Volume 7 of the Society's series "Human Potentialities" has been dedicated to Bernfried Nugel on this occasion: Hermann J. Real, Peter E. Firchow (eds.): The Perennial Satirist. Essays in Honour of Bernfried Nugel, Münster, 2005.

26 July 2013:

Huxley Memorial Bench in Compton Village Cemetery:
In 2012, Ries Baeten, member of the Aldous Huxley Society (AHS), suggested that Huxley’s grave in Compton Cemetery should be renovated and had the idea, among other things, of placing an oak bench near the grave for visitors to relax and meditate on Huxley. The International Aldous Huxley Society and the Aldous & Laura Huxley Literary Trust agreed to support this project and shared the costs.
The bench was dedicated, in the presence of Ries Baeten and former secretary of state and long-time local Member of Parliament, Mrs Virginia Bottomley, on 26 July 2013, in time for Huxley’s birthday. As a call for awareness, taken from Huxley’s novel Island, “Here and now, boys!” (suggested by AHS member Uwe Rasch) has been carved on the top rail.
The bench is placed in the cloister in close proximity to Huxley’s grave in front of the G. F. Watts Memorial Chapel.
For a selection of pictures, see below.


11 October - 8 December 2013:

From 11th Oct to 8th Dec 2013, the Dairy Art Center in London's Bloomsbury area is showing ISLAND, an exhibition based on Huxley's novel, bringing together over forty established and emerging international contemporary artists, such as Ai Weiwei, Cindy Sherman, Per Kirkeby, the Chapman brothers, Sigmar Polke and Julian Schnabel. For more information, see Island.

Further links:
- Article in Financial Times, see Financial Times.
- A video review of the show, featuring curator Sarina Basta, and Dairy Art Centre founder Nicolai Frahm, see Video Review I or Video Review II.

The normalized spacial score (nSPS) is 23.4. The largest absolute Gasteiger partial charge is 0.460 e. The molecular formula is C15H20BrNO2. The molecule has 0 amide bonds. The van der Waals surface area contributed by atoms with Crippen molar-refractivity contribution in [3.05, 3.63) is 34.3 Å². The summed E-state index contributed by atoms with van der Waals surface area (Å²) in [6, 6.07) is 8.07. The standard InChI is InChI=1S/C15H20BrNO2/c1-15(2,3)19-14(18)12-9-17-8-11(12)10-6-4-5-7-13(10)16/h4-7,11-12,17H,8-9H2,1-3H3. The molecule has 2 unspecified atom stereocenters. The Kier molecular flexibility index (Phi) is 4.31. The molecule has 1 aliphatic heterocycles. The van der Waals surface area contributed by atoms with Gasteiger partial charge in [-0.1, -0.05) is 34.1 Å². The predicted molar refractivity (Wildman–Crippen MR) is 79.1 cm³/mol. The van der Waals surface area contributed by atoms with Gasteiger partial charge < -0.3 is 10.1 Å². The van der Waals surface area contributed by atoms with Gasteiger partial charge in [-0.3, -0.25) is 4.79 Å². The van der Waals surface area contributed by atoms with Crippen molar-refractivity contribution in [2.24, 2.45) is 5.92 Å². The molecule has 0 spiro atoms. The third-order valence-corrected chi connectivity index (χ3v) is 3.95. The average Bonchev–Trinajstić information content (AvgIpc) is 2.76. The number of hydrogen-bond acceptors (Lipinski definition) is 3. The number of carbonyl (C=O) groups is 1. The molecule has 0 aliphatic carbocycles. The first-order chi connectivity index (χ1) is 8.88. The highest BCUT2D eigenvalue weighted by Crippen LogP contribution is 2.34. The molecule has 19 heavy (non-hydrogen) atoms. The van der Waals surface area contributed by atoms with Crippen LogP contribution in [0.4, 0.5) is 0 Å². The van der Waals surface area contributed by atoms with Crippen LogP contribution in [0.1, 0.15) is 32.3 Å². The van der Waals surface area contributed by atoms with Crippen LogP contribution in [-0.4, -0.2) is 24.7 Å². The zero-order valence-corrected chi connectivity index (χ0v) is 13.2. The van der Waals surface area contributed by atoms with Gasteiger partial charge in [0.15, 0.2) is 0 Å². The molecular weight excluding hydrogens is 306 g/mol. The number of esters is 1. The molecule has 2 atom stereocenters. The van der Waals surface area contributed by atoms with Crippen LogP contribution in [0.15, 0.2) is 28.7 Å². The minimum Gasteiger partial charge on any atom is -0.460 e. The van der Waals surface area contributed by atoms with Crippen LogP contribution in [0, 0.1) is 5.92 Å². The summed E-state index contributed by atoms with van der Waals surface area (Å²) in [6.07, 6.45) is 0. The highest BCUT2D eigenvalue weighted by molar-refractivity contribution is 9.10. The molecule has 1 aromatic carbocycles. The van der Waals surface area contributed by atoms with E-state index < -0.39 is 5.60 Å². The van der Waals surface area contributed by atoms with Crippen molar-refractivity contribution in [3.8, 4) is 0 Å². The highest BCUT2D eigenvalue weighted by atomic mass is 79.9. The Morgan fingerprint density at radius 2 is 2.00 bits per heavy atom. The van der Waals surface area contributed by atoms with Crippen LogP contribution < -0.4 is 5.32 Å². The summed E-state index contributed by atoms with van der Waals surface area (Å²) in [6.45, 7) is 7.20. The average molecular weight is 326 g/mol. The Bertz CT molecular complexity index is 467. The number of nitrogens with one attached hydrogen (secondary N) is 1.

- Video Review with text and images from the show, see Video Review III.

22 November 2013:

50th Anniversary of Aldous Huxley’s Death

This is a day of sad remembrance for all Huxleyans but it is also an occasion for qualified hope, inasmuch as Huxley’s writings still have important things to say to the twenty-first century and to mankind in general. This is the century in which many of the problems Huxley helped to identify and define will come to a head. The solutions he suggested remain pertinent, worthy of additional consideration. How to preserve the environment? How to stem overpopulation? How to improve education, prevent war, defuse nationalism, protect language, shape a future in which art, drugs, religion and their ilk combine to actualize human potentialities?

Aldous Huxley (1894-1963) was an encyclopaedic man of letters in the traditional sense, that is, a thinker, critic and artist in one. After the radical scepticism of the first two decades of his career (1916-1936), which culminated in his world-famous satirical novel of the future, Brave New World (1932), he aspired, from the end of the 1930s, to a metaphysical expansion of his world-view and his image of humanity. Among the steps that clearly testify to this development are his foundation of a modern ethics in his essay collection Ends and Means (1937), his anthology (with comments) of excerpts from Western and Eastern mystics, entitled, in allusion to Leibniz, The Perennial Philosophy (1945), and his self-experiments with mind-expanding drugs, described in The Doors of Perception (1954) and Heaven and Hell (1956). At the centre of his later thinking was the notion of “actualizing human potentialities,” depicted, for instance, in his last novel, Island (1962). Throughout his career, Huxley had a searching mind, always open to new insights and solutions of poblems. His last great essay, Literature and Science (1963), shows him as a bridge builder between the humanities and the natural sciences; it closes with an encouraging remark typical of the later Huxley: “Cheerfully accepting the fact [of man’s limited ability to explore the universe], let us advance together, men of letters and men of science, further and further into the ever expanding regions of the unknown.”